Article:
Nato’s Kosovo campaign was just

Michael Brendan Dougherty wrote about “The disaster of Kosovo . . . ” in this week’s issue of the Week magazine. His moralist op-ed laments Kosovo’s economic woes.

But he is absolutely wrong in arguing against humanitarian interventions. Kosovo’s current troubles are the result of other factors, including the Milošević regime. They cannot — and the author avoids making this claim directly — be attributed to the Nato bombings in 1999.

Dougherty is openly anti-Albanian and is biased in his presentation (or perhaps ignorant) of the facts:

(1) Those whom Jablanović called “savages” were mothers whose children are still missing from the war. Kosovars protested against Jablanović also because he denied that war crimes against Albanians had taken place during the last conflict. Dougherty now does what Serb politicians do best: portray the Serbs as victims rather than perpetrators of genocide.

(2) Serbian Prime Minister Aleksandar Vučić visited not northern Kosova, but a Serb-inhabited municipality in what is considered “the south” (with a lowercase ‘s’). And he was not the first Serbian leader to do so. A somewhat trivial, nondispositive fact, but an important indication of the author’s superficial knowledge of the Kosova reality.

(3) He contends that the bombings led to increased atrocities against the people in Kosova. While it is true that violence intensified, Nato was in no way a proximate cause of the human suffering. Realizing that time was running out, Serbia rushed to carry out its carefully elaborated plans for genocide. The Serbian state has been contemplating cleansing Kosova of ethnic Albanians since the mid-19th century. Key documents include the 1844 Načertanije (Draft) of Foreign Minister Garašanin, the 1938 Čubrilović Expulsion of the Albanians, and the 1986 Memorandum of the Serbian Academy.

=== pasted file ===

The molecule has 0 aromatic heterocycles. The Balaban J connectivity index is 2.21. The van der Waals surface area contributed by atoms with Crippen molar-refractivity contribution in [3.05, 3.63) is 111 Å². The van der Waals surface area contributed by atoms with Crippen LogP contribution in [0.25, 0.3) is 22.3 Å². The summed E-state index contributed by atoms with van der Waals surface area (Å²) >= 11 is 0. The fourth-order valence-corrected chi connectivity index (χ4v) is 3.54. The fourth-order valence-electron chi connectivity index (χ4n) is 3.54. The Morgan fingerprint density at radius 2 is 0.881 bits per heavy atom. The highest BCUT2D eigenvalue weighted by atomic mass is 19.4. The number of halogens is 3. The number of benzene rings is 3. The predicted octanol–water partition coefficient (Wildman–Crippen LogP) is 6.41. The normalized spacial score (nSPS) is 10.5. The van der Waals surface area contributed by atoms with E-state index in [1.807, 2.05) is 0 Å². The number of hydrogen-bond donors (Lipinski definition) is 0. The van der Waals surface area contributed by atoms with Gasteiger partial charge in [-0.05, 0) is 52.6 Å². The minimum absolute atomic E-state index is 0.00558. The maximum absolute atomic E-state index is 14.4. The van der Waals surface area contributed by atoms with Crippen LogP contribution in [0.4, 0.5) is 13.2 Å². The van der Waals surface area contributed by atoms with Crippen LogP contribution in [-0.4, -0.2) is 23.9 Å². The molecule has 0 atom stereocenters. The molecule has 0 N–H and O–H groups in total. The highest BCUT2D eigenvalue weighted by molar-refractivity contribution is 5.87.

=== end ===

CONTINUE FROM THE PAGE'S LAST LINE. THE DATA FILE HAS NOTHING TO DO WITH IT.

(4) And finally, Dougherty is wrong to assume that post-bellum “ethnic violence” is the cause of Kosova’s current problems. The root of the problems is the Serbian occupation during the 1990s, followed by a corrupt international administration after the war. Sure, the locals perpetuated bad governance, but that doesn’t support Dougherty’s point here.

So please don’t take this guy seriously — not unless you believe that Kosova should have been left to the mercy of Milošević.

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